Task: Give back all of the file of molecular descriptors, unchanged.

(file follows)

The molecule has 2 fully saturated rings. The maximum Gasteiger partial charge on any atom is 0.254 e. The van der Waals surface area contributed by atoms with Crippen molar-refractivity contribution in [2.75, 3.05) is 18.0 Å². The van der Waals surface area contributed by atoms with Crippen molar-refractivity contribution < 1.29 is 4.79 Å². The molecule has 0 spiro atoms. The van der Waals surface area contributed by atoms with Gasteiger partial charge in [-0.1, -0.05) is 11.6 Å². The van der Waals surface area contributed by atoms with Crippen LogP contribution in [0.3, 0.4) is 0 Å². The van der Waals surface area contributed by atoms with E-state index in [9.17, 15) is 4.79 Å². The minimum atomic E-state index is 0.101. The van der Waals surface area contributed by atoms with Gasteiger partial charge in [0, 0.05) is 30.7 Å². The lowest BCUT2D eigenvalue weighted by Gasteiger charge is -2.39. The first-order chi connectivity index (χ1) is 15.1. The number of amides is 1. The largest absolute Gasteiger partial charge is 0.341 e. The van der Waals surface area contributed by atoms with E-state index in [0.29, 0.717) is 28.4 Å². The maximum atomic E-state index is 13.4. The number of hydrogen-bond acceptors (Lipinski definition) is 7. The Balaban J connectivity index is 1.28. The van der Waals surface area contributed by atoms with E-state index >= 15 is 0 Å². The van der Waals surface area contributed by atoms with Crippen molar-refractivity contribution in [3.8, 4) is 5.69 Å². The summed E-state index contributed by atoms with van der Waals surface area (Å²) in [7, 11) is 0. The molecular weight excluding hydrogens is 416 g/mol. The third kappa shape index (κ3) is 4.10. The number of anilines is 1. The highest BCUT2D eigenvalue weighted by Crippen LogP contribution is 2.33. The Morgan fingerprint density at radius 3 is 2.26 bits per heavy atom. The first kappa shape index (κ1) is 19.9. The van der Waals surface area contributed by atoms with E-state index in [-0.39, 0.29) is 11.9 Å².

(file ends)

The molecule has 2 fully saturated rings. The maximum Gasteiger partial charge on any atom is 0.254 e. The van der Waals surface area contributed by atoms with Crippen molar-refractivity contribution in [2.75, 3.05) is 18.0 Å². The van der Waals surface area contributed by atoms with Crippen molar-refractivity contribution < 1.29 is 4.79 Å². The molecule has 0 spiro atoms. The van der Waals surface area contributed by atoms with Gasteiger partial charge in [-0.1, -0.05) is 11.6 Å². The van der Waals surface area contributed by atoms with Crippen LogP contribution in [0.3, 0.4) is 0 Å². The van der Waals surface area contributed by atoms with E-state index in [9.17, 15) is 4.79 Å². The minimum atomic E-state index is 0.101. The van der Waals surface area contributed by atoms with Gasteiger partial charge in [0, 0.05) is 30.7 Å². The lowest BCUT2D eigenvalue weighted by Gasteiger charge is -2.39. The first-order chi connectivity index (χ1) is 15.1. The number of amides is 1. The largest absolute Gasteiger partial charge is 0.341 e. The van der Waals surface area contributed by atoms with E-state index in [0.29, 0.717) is 28.4 Å². The maximum atomic E-state index is 13.4. The number of hydrogen-bond acceptors (Lipinski definition) is 7. The Balaban J connectivity index is 1.28. The van der Waals surface area contributed by atoms with E-state index >= 15 is 0 Å². The van der Waals surface area contributed by atoms with Crippen molar-refractivity contribution in [3.8, 4) is 5.69 Å². The summed E-state index contributed by atoms with van der Waals surface area (Å²) in [7, 11) is 0. The molecular weight excluding hydrogens is 416 g/mol. The third kappa shape index (κ3) is 4.10. The number of anilines is 1. The highest BCUT2D eigenvalue weighted by Crippen LogP contribution is 2.33. The Morgan fingerprint density at radius 3 is 2.26 bits per heavy atom. The first kappa shape index (κ1) is 19.9. The van der Waals surface area contributed by atoms with E-state index in [-0.39, 0.29) is 11.9 Å².